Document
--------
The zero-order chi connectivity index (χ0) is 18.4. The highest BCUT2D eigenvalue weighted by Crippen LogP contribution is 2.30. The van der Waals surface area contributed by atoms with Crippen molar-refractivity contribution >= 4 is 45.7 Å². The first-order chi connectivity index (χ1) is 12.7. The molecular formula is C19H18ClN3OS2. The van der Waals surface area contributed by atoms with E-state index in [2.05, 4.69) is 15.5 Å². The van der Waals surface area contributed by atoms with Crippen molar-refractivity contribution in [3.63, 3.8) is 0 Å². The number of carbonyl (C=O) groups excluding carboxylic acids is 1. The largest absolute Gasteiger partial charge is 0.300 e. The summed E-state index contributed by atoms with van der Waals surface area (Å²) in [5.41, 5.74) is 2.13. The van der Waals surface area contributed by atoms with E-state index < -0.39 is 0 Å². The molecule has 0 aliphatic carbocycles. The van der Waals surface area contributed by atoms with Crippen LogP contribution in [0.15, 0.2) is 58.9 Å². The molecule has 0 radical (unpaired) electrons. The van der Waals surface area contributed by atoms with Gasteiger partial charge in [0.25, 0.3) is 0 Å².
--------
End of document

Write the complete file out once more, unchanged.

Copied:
The zero-order chi connectivity index (χ0) is 18.4. The highest BCUT2D eigenvalue weighted by Crippen LogP contribution is 2.30. The van der Waals surface area contributed by atoms with Crippen molar-refractivity contribution >= 4 is 45.7 Å². The first-order chi connectivity index (χ1) is 12.7. The molecular formula is C19H18ClN3OS2. The van der Waals surface area contributed by atoms with E-state index in [2.05, 4.69) is 15.5 Å². The van der Waals surface area contributed by atoms with Crippen molar-refractivity contribution in [3.63, 3.8) is 0 Å². The number of carbonyl (C=O) groups excluding carboxylic acids is 1. The largest absolute Gasteiger partial charge is 0.300 e. The summed E-state index contributed by atoms with van der Waals surface area (Å²) in [5.41, 5.74) is 2.13. The van der Waals surface area contributed by atoms with E-state index < -0.39 is 0 Å². The molecule has 0 aliphatic carbocycles. The van der Waals surface area contributed by atoms with Crippen LogP contribution in [0.15, 0.2) is 58.9 Å². The molecule has 0 radical (unpaired) electrons. The van der Waals surface area contributed by atoms with Gasteiger partial charge in [0.25, 0.3) is 0 Å².